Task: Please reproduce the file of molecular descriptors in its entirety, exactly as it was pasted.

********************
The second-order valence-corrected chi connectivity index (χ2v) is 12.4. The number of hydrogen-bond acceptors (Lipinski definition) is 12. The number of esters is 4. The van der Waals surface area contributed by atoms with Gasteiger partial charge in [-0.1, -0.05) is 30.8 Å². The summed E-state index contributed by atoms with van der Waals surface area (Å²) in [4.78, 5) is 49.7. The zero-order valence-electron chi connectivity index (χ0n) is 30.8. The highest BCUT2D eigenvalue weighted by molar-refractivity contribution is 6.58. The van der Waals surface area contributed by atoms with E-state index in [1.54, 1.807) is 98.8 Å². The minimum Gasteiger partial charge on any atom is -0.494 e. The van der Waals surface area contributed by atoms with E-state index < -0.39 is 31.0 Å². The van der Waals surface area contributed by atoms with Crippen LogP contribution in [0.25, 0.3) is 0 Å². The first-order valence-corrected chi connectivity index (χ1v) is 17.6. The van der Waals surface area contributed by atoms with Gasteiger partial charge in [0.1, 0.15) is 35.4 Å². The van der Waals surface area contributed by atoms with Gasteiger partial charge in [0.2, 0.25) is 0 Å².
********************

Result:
The second-order valence-corrected chi connectivity index (χ2v) is 12.4. The number of hydrogen-bond acceptors (Lipinski definition) is 12. The number of esters is 4. The van der Waals surface area contributed by atoms with Gasteiger partial charge in [-0.1, -0.05) is 30.8 Å². The summed E-state index contributed by atoms with van der Waals surface area (Å²) in [4.78, 5) is 49.7. The zero-order valence-electron chi connectivity index (χ0n) is 30.8. The highest BCUT2D eigenvalue weighted by molar-refractivity contribution is 6.58. The van der Waals surface area contributed by atoms with E-state index in [1.54, 1.807) is 98.8 Å². The minimum Gasteiger partial charge on any atom is -0.494 e. The van der Waals surface area contributed by atoms with E-state index < -0.39 is 31.0 Å². The van der Waals surface area contributed by atoms with Crippen LogP contribution in [0.25, 0.3) is 0 Å². The first-order valence-corrected chi connectivity index (χ1v) is 17.6. The van der Waals surface area contributed by atoms with Gasteiger partial charge in [0.1, 0.15) is 35.4 Å². The van der Waals surface area contributed by atoms with Gasteiger partial charge in [0.2, 0.25) is 0 Å².